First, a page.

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Potentially deadly amoeba found in water system in Louisiana; officials to do chlorine burn

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NEW ORLEANS — A potentially deadly brain-eating amoeba has been discovered in the St. Bernard Parish Water System that serves more than 44,000 people, and the system is being purified, state health officials said.

The Louisiana Department of Health and Hospitals notified the water system and parish officials Wednesday evening.

Olivia Hwang, a DHH spokeswoman, said the health department asked the water system to conduct a 60-day chlorine burn to ensure that any remaining amoeba in the system are eliminated. The chlorine burn will help reduce biofilm, or organic buildup, throughout the water system and will kill the amoeba.

Parish President Dave Peralta told the state the burn "may not be necessary, but out of an abundance of caution we're going to do it." He said the burn started at 6 a.m. Thursday.

No cases of infection have been reported.

It's the second time the Naegleria fowleri amoeba has been found in the water system in the last two years.

Peralta said the problem was found at a leaking sampling station, in a coupling that comes off a main water line. "Something ran into the line causing the leak and it was not reported to anybody," he said. Officials don't know when the line was damaged.

Based on current monthly chloramine residual compliance reports, health officials said the water system has met the requirements with Louisiana rules for chloramine disinfectant levels. Five other sites on the system tested negative for the amoeba and one site did not meet the required level of disinfectant.

Naegleria fowleri is an amoeba that occurs naturally in freshwater.

According to the Centers for Disease Control and Prevention, Naegleria fowleri infects people when water containing the ameba enters the body through the nose. It usually happens when they go swimming or diving in warm freshwater. It travels up the nasal tissues to the brain.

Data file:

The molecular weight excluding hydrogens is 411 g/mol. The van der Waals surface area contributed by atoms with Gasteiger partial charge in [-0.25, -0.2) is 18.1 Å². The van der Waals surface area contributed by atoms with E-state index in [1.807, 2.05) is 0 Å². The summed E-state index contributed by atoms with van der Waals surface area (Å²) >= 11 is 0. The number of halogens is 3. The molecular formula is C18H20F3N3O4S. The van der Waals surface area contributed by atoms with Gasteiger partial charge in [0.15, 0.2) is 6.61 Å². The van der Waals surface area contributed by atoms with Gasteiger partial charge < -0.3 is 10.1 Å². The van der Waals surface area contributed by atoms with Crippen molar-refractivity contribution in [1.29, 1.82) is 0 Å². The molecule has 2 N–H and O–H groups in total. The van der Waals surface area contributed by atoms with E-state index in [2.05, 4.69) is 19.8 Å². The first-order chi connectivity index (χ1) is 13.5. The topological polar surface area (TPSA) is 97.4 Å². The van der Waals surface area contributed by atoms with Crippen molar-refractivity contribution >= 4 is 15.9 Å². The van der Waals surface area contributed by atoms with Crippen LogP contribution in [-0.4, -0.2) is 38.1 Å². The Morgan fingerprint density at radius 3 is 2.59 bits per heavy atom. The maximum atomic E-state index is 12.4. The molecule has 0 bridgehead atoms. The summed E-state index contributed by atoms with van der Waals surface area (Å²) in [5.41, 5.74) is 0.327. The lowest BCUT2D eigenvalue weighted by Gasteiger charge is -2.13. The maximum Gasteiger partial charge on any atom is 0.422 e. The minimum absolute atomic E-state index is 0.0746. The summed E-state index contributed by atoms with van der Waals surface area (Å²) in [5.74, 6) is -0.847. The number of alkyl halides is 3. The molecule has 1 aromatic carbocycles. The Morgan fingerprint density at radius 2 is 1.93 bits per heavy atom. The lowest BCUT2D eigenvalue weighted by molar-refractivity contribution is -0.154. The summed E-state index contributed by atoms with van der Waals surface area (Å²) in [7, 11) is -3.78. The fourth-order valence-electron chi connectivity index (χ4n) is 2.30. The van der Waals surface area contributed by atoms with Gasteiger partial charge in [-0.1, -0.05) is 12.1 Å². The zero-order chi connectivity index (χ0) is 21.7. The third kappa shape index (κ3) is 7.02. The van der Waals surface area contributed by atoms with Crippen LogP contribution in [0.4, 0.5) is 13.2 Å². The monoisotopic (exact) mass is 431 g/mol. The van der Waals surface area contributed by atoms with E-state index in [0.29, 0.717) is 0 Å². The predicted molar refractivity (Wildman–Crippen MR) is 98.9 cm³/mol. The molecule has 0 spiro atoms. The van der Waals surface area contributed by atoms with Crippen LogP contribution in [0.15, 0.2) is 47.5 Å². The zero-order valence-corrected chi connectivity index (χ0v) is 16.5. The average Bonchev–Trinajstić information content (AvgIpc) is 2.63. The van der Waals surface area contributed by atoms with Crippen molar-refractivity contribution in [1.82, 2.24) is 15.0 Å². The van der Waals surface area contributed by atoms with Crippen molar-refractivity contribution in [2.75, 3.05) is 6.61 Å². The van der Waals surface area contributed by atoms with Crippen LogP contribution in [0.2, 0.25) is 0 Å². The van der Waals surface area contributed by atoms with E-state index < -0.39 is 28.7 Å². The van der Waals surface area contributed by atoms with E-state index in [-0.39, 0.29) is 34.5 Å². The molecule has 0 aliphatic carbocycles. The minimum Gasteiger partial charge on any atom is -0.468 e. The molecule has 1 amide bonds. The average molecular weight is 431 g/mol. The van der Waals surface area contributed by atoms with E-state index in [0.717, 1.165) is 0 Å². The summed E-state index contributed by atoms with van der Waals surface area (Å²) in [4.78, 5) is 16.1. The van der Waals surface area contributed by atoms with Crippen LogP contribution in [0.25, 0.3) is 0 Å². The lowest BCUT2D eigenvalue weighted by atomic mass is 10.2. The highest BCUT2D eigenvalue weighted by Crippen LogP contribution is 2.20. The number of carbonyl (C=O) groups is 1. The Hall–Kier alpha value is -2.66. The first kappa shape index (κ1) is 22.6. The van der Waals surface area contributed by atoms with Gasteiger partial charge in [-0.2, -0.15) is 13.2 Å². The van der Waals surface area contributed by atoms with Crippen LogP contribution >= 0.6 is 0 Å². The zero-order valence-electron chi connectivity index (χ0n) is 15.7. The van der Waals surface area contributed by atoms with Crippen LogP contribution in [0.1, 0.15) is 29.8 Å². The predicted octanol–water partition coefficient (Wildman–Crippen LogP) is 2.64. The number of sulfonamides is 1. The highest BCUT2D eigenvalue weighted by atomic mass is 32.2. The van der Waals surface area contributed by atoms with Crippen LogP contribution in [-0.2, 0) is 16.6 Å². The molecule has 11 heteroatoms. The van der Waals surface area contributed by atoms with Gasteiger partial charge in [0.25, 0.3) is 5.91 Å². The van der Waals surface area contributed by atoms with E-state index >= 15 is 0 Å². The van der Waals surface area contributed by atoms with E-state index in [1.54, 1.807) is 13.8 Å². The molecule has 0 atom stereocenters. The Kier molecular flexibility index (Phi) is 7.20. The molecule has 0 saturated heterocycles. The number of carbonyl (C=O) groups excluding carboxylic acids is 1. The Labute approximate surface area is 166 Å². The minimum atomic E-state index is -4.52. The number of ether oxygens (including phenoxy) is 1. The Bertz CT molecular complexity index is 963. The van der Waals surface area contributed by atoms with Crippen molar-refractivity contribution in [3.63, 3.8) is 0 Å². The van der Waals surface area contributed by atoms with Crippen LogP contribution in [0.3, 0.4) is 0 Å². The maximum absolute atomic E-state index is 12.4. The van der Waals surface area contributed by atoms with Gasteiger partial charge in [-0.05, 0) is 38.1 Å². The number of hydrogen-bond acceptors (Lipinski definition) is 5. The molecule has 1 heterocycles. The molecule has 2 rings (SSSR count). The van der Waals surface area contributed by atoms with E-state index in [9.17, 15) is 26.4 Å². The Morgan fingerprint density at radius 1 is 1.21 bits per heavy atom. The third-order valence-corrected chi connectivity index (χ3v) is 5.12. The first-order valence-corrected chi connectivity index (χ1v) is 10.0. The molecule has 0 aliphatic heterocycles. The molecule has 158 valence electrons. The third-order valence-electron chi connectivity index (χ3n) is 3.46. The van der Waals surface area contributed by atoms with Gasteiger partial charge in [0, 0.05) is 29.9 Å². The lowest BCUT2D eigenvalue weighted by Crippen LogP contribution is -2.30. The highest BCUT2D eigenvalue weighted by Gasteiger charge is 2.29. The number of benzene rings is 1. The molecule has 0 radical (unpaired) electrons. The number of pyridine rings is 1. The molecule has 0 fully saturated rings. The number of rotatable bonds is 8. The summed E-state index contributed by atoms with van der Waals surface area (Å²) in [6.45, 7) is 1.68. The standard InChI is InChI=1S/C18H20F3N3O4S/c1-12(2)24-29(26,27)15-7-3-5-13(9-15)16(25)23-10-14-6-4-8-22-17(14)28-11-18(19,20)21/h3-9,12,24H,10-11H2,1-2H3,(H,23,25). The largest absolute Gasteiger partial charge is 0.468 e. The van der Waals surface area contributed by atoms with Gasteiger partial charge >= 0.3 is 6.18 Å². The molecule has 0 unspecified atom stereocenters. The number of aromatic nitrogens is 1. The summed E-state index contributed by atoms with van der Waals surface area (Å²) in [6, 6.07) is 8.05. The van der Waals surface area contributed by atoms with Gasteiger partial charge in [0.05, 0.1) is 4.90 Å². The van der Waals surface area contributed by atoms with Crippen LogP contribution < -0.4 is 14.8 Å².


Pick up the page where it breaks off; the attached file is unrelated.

Hwang said the tap water in St. Bernard Parish is safe for residents to drink, but DHH is urging residents to avoid getting water in their noses.

Naegleria fowleri infections are extremely rare and testing for the amoeba in public drinking water is still relatively new and evolving, health officials said. Fewer than 10 deaths in the United States have been traced back to the amoeba, with three occurring in Louisiana over the last several years.

The amoeba was identified in St. Bernard Parish Water System in the summer of 2013. The U.S. Centers for Disease Control and Prevention confirmed that the system no longer tested positive for the presence of the amoeba in February 2014.

DHH samples public drinking water systems for Naegleria fowleri each summer when temperatures rise, Hwang said. "The amoeba are more active in hot weather," she said. So far, DHH has tested 12 other systems, including St. John the Baptist and DeSoto parishes, where there have been amoeba problems. DHH is still awaiting lab results for each, Hwang said.

Naegleria fowleri causes a disease called primary amebic meningoencephalitis, which is a brain infection that leads to the destruction of brain tissue. In its early stages, symptoms may be similar to bacterial meningitis.

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